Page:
- Associated Press - Wednesday, July 15, 2015

WHITE PLAINS, N.Y. (AP) - New York state Sen. Thomas Libous asked a law firm to hire his son and help conceal that his son was also being paid by a lobbying firm, a disbarred lawyer testified Wednesday.

The law firm, eager for the new business Libous promised to steer its way, agreed to the deal even after a partner’s wife complained that the son had drunkenly propositioned her at a Christmas party, said Anthony Mangone, who was once a partner in the firm that has since disbanded.

Mangone, who has been convicted of bribery and extortion, testified on the second day of Libous’ federal trial. Libous, a Binghamton Republican who is the Senate’s deputy majority leader, is charged with lying to the FBI in 2010 about how his son’s employment was arranged.

He has denied wrongdoing, and his lawyer, Paul DerOhannesian, went after Mangone at the start of his cross-examination.

“You’re a liar, aren’t you?” the defense attorney asked.

“I have lied at times,” Mangone said.

Mangone is cooperating with the prosecution in Libous’ case in hopes of trimming his prison time when he is sentenced.

He testified that he and Libous were friends in 2005 when Libous asked if Mangone’s White Plains firm could take on his son Matthew. In exchange, Libous would steer enough business to the law firm “to build a new wing on our property,” Mangone said.

Thomas Libous said Matthew Libous would need about $150,000 a year, Mangone told prosecutor Benjamin Allee. The law firm only had to pay $100,000, however, because $50,000 would be paid by an Albany lobbying firm in the guise of a retainer, he said, with the law firm sending monthly bills for $4,166.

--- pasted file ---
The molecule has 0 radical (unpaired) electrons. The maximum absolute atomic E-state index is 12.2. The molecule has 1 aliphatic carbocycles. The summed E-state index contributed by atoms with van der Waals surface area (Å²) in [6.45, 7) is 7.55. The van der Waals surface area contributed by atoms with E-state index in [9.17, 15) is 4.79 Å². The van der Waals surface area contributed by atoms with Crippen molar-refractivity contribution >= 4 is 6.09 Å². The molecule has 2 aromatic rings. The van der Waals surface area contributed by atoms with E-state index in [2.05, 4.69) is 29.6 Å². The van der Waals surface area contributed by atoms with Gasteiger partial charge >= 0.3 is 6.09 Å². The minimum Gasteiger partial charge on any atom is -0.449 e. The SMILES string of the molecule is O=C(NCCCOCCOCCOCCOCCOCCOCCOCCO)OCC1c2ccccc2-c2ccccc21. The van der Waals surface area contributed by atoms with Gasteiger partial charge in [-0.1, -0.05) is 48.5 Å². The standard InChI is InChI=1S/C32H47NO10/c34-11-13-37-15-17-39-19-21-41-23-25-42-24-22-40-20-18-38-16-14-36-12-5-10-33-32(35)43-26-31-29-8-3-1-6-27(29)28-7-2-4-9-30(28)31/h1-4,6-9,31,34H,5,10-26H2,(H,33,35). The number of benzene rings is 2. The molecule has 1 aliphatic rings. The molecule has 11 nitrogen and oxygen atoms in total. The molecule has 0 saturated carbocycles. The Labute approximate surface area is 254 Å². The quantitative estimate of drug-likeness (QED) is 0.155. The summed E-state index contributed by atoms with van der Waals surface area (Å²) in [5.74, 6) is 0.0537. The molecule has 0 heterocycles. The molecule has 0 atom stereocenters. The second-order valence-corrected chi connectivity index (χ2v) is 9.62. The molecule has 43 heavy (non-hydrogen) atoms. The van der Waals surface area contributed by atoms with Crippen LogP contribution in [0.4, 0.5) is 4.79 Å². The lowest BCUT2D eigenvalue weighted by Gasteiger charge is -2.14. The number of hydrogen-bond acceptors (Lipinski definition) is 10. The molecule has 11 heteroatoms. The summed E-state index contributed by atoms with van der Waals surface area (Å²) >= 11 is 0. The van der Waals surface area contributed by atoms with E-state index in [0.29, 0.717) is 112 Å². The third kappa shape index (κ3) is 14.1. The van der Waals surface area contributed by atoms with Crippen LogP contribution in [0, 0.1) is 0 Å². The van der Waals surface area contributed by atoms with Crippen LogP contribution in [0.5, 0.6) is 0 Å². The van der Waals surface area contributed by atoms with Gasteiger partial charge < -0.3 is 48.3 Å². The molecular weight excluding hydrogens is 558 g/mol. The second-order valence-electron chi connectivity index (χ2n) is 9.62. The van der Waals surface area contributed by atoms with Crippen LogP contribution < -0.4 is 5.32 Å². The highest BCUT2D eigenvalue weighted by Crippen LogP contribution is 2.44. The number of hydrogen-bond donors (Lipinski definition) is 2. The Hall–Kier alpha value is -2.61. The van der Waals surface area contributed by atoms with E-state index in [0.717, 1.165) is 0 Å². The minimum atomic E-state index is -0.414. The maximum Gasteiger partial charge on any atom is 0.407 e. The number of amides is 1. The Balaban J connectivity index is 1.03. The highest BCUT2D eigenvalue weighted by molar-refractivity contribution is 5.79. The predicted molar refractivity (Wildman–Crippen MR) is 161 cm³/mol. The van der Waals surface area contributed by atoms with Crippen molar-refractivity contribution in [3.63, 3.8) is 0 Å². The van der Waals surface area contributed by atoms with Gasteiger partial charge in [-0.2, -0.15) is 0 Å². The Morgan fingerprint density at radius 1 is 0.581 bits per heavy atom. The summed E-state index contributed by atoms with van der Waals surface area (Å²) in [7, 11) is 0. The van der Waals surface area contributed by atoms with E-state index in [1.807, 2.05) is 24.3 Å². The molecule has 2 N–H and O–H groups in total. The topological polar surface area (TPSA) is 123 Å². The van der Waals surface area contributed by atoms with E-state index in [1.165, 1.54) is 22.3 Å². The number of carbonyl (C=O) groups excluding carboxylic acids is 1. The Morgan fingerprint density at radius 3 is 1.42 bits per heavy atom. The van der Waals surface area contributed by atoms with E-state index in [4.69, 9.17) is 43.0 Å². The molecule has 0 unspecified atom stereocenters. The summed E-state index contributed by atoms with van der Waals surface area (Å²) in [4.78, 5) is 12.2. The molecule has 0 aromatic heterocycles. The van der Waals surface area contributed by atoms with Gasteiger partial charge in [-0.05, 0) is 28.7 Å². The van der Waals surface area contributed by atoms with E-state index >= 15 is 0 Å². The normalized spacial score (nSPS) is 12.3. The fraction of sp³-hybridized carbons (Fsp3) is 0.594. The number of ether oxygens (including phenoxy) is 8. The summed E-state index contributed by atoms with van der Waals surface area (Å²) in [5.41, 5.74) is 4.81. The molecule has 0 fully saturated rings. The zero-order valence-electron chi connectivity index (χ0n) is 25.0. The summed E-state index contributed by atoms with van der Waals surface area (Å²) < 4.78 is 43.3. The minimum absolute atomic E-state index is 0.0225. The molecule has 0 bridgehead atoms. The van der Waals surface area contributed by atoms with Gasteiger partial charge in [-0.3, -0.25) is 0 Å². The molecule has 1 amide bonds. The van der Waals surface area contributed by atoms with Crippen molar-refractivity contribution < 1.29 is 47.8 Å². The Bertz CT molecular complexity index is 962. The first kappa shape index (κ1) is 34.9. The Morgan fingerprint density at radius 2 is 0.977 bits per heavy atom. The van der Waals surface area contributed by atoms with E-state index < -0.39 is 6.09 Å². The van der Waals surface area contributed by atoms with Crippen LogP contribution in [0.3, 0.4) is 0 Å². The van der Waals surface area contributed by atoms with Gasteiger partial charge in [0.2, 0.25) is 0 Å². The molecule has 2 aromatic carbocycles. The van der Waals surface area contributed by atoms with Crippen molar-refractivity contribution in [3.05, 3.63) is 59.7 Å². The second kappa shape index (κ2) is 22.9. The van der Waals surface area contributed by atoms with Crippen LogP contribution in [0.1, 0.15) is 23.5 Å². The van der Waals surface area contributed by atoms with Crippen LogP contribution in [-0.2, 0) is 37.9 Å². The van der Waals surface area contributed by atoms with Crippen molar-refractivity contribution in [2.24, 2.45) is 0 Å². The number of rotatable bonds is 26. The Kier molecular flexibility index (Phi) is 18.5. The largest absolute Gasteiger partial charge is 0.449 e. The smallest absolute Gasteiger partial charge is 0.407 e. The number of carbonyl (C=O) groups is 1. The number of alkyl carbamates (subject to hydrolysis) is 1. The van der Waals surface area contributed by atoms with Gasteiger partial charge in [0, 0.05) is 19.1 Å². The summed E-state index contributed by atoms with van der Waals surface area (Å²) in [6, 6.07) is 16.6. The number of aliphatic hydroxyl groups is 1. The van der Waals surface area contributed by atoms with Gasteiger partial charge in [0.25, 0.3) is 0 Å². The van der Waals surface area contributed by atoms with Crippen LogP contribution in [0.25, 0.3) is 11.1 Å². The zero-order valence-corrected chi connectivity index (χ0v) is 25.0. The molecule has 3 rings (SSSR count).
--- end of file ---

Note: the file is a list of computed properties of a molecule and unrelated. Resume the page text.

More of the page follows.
“The senator did not want to have a lobbying firm paying his son directly,” Mangone said. “He said it wouldn’t look good.”

The law firm accepted the deal because Libous said “he was going to get us a lot of work” and that meant profit for Mangone and his partner, Michael Santangelo. “We felt, risk versus reward, it would be a good investment,” Mangone testified.

The deal was endangered at the law firm’s 2005 holiday party when Matthew Libous allegedly confronted Lisa Santangelo, who was then Michael Santangelo’s wife.

“He was falling down drunk,” Lisa Santangelo testified Wednesday morning. “He just kept coming back to me being inappropriate and saying inappropriate things. He was hitting on me.”

Lisa Santangelo had a broken leg at the time and was unable to escape Libous’ advances until friends intervened, she said.

Mangone said the incident gave Michael Santangelo reservations about hiring Libous, so Mangone told Matthew Libous the next day that “we had to do some damage control.”

Matthew Libous sent flowers and an apology. Lisa Santangelo said she was offended and called her husband, but her husband put Libous on the phone to apologize again.

Mangone said Thomas Libous promised the partners that such an incident would never happen again.

The prosecution was apparently trying to show that the firm would have been unlikely to hire Matthew Libous except for his father’s promises.

Matthew Libous’ lawyer, John Meringolo, said Wednesday that Libous denies he did anything appropriate.

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